Knowledge graphs can help make sense of the flood of cell-type data

These tools, widely used in the technology industry, could provide a foundation for the study of brain circuits.

Brain atlas: Researchers are developing new methods for mapping the relationships among cell types.
Illustration by Simon Prades
This series explores how new high-throughput technologies are changing the way we define brain cell types—and the challenges that remain. Read previous essays here.

As a field, we’ve progressed in leaps and bounds in our ability to describe the brain’s cell types since pioneer neuroscientist Santiago Ramón y Cajal first used histological stains to visualize and classify neurons more than a century ago. Researchers now have an immense variety of data at hand—including anatomical, physiological, molecular and connectivity data—that can help classify brain cells. The newest, and perhaps most expansive, additions to the arsenal are single-cell genomic sequencing and high-throughput image analysis. Together, these tools have changed the landscape of neuroscience, enabling for the first time systematic high-throughput measurements of cells in the mammalian brain.

The promise of these new approaches was made clear last October with the publication of the largest human brain cell atlas to date. The effort, known as the BRAIN Initiative Cell Census Network (BICCN), used single-cell profiling methods to identify thousands of cell types, representing five years of work from hundreds of researchers, including myself.

As a participant and leader in these consortia, I have witnessed the tremendous power these approaches have to enhance our understanding of the brain. But they come with major informatics and computational challenges that we must solve. To create a truly comprehensive and quantitative description of cellular diversity, we need to develop new methods for organizing and navigating the information that cell census efforts produce and for mapping relationships between cell types and their properties.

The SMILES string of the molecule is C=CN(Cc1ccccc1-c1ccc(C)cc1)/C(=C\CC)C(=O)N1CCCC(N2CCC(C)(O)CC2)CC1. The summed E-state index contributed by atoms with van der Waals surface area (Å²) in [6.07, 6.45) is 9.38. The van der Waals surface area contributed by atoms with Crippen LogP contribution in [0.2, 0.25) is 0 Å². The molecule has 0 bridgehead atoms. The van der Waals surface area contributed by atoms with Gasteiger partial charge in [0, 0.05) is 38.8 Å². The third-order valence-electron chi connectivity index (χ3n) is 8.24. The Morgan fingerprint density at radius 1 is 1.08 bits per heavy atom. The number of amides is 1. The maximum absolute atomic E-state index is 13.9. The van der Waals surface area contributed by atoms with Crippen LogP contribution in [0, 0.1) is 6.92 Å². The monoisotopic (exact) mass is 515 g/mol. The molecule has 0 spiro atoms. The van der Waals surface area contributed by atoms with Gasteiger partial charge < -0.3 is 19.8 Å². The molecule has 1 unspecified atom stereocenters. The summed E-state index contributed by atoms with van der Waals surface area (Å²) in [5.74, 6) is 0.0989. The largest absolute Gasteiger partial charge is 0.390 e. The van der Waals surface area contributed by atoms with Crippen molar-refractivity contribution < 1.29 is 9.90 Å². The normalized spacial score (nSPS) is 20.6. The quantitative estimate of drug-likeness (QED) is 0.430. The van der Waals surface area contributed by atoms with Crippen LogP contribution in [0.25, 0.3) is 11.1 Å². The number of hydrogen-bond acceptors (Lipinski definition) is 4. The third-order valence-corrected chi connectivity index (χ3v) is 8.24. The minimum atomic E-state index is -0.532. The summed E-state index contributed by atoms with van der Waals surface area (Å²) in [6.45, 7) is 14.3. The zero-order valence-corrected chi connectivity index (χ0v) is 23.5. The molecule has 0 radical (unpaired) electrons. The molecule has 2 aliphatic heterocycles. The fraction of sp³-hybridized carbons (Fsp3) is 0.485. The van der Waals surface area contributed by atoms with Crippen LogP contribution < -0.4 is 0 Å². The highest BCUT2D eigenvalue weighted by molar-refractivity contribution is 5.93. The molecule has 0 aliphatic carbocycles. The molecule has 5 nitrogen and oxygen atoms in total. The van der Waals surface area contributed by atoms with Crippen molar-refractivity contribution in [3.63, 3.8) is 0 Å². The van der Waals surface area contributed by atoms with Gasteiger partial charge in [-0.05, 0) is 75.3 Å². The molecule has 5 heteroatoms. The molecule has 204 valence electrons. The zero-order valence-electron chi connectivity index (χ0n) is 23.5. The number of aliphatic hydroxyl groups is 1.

I propose developing a platform for aggregating transcriptomic and other cell-type data that researchers can easily access, update and query. This type of collective resource, similar to that developed in the early days of genomics, will be an essential steppingstone to understand the function of the brain’s circuits.

Neurons and glia, the brain’s fundamental cell types, exhibit immense variety in their gene expression, shape and connections, and in the case of neurons, their electrical firing patterns. This makes defining and categorizing the brain’s cells extremely challenging. Indeed, we have no universally accepted notion of the various types of neurons and glia. High-throughput single-cell genomics, using a technique called RNA-seq, tracks the activity of thousands of genes in single cells or nuclei, offering a new characteristic by which to define cell types. Computational algorithms designed to detect clusters of gene expression group classes of cells with similar patterns. This combined approach is highly quantitative and identifies cell groups that often align well with cells’ morphological or physiological properties.

The BICCN consortium used these methods to create an essentially complete census of all the cell types in the mouse brain as defined by gene expression. A new effort, the BRAIN Initiative Cell Atlas Network (BICAN), is underway to extend this survey to human and nonhuman primates and create a comprehensive inventory of the cell types of the mammalian brain.

A major task ahead is to make sense of the massive amounts of data produced by these and other projects. One option is to map cell types hierarchically like a phylogenetic tree, a branching diagram that shows the evolutionary relationships among species based on similarities and differences in their physical or genetic characteristics. Most brain atlas projects attempt to map relationships between cell types using this approach, but it has limitations. Researchers can’t always precisely pinpoint cells’ developmental origin. And it’s unclear how well this representation works in evolutionarily older structures of the brain, which have many diverse and specialized cell types. Indeed, in these regions, we often find that transcriptomic relationships may not be easily represented as a simple tree-like structure.

I propose instead that complex relationships among transcriptionally defined cells may be more effectively represented by data structures known as knowledge graphs.